Medial pontine syndrome

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Medial pontine syndrome
Pons section at facial colliculus.png
Pons. (Medial pontine syndrome affects structures at the bottom of the diagram: the corticospinal tract, abducens nerve, and occasionally the facial nerve. Medial lemniscus is also affected, but not pictured.)
SpecialtyNeurology Edit this on Wikidata

Medial inferior pontine syndrome is a condition associated with a contralateral hemiplegia.

"Medial inferior pontine syndrome" has been described as equivalent to Foville's syndrome.[1]


Although medial pontine syndrome has many similarities to medial medullary syndrome, because it is located higher up the brainstem in the pons, it affects a different set of cranial nuclei.

Structure affected Presentation
Corticospinal tract Contralateral spastic hemiparesis
Medial lemniscus Contralateral PCML (aka DCML) pathway loss (tactile, vibration, and stereognosis)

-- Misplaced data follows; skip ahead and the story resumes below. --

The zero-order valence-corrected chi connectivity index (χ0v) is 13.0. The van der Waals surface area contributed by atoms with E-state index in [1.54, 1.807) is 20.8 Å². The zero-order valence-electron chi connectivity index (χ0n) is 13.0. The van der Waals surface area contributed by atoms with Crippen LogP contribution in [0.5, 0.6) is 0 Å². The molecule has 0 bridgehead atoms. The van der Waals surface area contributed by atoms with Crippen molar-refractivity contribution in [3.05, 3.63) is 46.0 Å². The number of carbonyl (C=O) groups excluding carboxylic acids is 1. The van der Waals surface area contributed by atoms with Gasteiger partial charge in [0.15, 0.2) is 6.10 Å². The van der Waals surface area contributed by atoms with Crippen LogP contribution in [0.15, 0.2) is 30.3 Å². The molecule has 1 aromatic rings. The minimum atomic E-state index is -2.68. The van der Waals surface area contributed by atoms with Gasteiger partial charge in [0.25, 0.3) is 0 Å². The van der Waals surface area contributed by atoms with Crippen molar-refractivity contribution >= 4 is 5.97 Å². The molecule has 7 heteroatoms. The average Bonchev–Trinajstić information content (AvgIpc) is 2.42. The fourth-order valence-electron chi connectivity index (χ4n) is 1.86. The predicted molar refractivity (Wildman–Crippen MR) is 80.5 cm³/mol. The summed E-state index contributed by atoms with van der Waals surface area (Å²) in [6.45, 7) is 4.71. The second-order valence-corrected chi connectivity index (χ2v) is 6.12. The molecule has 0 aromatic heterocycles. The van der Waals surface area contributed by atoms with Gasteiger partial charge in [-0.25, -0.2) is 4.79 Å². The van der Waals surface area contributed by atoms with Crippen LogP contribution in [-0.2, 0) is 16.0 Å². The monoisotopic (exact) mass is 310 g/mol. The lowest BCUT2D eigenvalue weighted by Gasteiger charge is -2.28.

Abducens nerve Strabismus (ipsilateral lateral rectus muscle paralysis - the affected eye looks down and towards the nose). Abducens nerve lesion localizes the lesion to inferior pons.

Depending upon the size of the infarct, it can also involve the facial nerve.


Human brainstem blood supply description. Basilar artery is #7, and pons is visible below it.

Medial pontine syndrome results from occlusion of paramedian branches of the basilar artery.



See also[edit]


  1. ^ Hubloue I, Laureys S, Michotte A (September 1996). "A rare case of diplopia: medial inferior pontine syndrome or Foville's syndrome". Eur J Emerg Med. 3 (3): 194–8. doi:10.1097/00063110-199609000-00011. PMID 9023501.

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